The OpenClinica Platform – Developer Round Table Discussions

OpenClinica is a clinical trial software platform that aims to provide data capture, data management, and operations management functionality to support human subjects-based research. It can be used for traditional clinical trials as well as a wide variety of other types of human subjects-based research.

Our vision for the product is to provide data capture, data management, and operations management functionality out-of-the-box, in an easily configurable, usable, and highly reliable manner. The underlying platform should be interoperable, modular, extensible, and familiar – so users can solve specific problems, in a generalizable way.

This past spring, the development team here at OpenClinica, LLC held a series of round table discussions about how this vision is reflected in the product. Our goals were to learn critical standards and information models needed for our technology to truly reflect this vision, to develop a consistent, shared vocabulary for the problem domain and the OpenClinica technology, and identify the most urgent opportunities to put these lessons into practice in the product and the community. In particular, we spent a lot of the time in these discussions about how OpenClinica’s use of the CDISC Operational Data Model helps enable this vision.

The discussions were invigorating and thought-provoking. We’ve recorded them to share with the greater community of OpenClinica developers, integrators, and others who want to better understand how the technology works, the design philosophy behind it, and where we’re going in the future. The videos are embedded below.

But before getting to the videos, here’s a bit more background on how we think about OpenClinica as a product and a platform.

First, OpenClinica functionality should be ready out-of-the-box, easily configurable and highly usable. Some of the most important features include:

  • Data definition and instrument/form design with no or minimal programming
  • Sophisticated data structures such as repeating items and item groups
  • Support for a wide variety of response types and data types (single select, multiple choice, free text, image)
  • Data management and review capabilities (including discrepancy management and clinical monitoring) with flexible workflows
  • ALCOA-compliant controls and audit history over all data and metadata, including electronic signature capabilities
  • Patient visit calendar design with management of multiple patient encounters and multi-form support
  • Reporting and data extract to a wide variety of formats (tab, SPSS, CDISC ODM)
  • Ability to combine electronic patient reported outcome (ePRO) data with clinically reported data using common form definitions (write once, run anywhere)
  • Deployment via multiple media, mobile or standard web browser

Many of these things have already been implemented, and more are under development.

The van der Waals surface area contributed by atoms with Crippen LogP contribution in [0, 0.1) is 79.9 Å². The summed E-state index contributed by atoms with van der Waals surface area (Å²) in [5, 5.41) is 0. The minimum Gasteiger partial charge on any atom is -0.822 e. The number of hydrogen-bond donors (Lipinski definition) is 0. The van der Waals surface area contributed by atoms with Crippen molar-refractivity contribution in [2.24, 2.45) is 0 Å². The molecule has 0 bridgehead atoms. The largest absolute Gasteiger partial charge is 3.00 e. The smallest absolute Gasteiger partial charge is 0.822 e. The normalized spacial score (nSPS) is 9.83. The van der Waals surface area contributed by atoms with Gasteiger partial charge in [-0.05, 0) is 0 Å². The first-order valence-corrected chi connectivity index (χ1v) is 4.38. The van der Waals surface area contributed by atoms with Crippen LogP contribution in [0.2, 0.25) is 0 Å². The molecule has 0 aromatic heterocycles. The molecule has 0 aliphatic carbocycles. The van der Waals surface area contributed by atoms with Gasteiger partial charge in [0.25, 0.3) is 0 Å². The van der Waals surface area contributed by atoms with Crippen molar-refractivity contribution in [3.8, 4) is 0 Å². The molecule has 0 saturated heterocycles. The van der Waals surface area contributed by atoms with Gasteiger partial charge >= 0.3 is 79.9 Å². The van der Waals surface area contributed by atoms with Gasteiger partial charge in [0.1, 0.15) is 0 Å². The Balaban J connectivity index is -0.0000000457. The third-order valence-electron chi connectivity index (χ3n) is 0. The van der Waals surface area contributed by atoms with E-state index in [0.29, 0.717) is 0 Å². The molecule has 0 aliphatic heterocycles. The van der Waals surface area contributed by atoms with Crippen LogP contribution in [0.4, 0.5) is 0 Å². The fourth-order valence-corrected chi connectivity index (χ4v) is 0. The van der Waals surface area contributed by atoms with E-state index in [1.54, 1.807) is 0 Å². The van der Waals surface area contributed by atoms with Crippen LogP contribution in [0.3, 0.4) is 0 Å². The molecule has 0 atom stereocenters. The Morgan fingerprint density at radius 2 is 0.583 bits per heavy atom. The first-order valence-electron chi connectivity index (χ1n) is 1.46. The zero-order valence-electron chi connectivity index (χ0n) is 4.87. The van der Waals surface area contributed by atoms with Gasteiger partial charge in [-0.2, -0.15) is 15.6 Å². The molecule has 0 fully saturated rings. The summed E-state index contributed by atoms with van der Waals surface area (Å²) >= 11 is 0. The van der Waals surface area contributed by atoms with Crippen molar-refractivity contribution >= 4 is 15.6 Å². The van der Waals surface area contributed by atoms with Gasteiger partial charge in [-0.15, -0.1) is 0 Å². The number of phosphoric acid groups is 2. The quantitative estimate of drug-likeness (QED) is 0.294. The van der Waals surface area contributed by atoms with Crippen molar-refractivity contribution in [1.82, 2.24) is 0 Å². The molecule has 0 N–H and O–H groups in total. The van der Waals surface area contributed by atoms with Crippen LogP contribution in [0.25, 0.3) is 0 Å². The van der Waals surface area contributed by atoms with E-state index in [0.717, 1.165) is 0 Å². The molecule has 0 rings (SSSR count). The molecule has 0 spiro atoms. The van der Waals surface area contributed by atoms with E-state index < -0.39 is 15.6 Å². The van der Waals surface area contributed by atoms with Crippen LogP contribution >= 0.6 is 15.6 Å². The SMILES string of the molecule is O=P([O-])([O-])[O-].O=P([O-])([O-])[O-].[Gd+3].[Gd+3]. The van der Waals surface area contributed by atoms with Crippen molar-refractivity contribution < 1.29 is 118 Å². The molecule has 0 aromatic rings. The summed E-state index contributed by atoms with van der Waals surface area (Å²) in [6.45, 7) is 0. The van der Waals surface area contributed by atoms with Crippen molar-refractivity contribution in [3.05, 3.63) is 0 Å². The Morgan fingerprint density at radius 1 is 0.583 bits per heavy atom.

The core concept around which OpenClinica is organized is the electronic case report form (CRF). In OpenClinica, a CRF is a resource that is essentially a bunch of metadata modeled in CDISC ODM with OpenClinica extensions. It doesn’t (necessarily) have to correspond to a physical or virtual form; it may represent a lab data set or something similar. An OpenClinica Event CRF is that same bunch of metadata populated with actual data about a particular study participant. Thus, it combines the metadata with the corresponding item (field) data, with references to the study subject, event definition, CRF version, and event ordinal that it pertains to. In this conceptual view of the world, CRFs (as well as CRF items, studies, study events, etc.) are resources with core, intrinsic properties and then some other metadata that has to do with how they are presented in a particular representation. Built around these core resources are all the workflow, reporting, API, security, and other mechanisms that allow OpenClinica to actually save you time and increase accuracy in your research.

Second, OpenClinica should be interoperable. The ultimate measure of interoperability is having shared, machine readable study protocol definitions, and robust, real-time, ALCOA-compliant exchange of clinical data and metadata that aligns with user’s business processes. It should be easy to plug in and pull out or mix-and-match different features, such as forms, rules, study definitions, report/export formats, and modules, to transport them across OpenClinica instances or interact with other applications. Establishing well defined methods and approaches for integration into existing health data environments is a key goal of interoperability.

Third, OpenClinica should be modular and extensible. OpenClinica already provides some of the most common data capture and data management components and aims to have a very broad selection of input types, rules, reports, data extracts, and workflows. However OpenClinica developers should also have the freedom to come up with their own twist on a workflow, module, or data review workflow and have it work easily and relatively seamlessly with the rest of OpenClinica. User identification, authentication, and authorization should be highly configurable and support commonly used general purpose technologies for user credentialing and single-sign-on (such as LDAP & OAuth).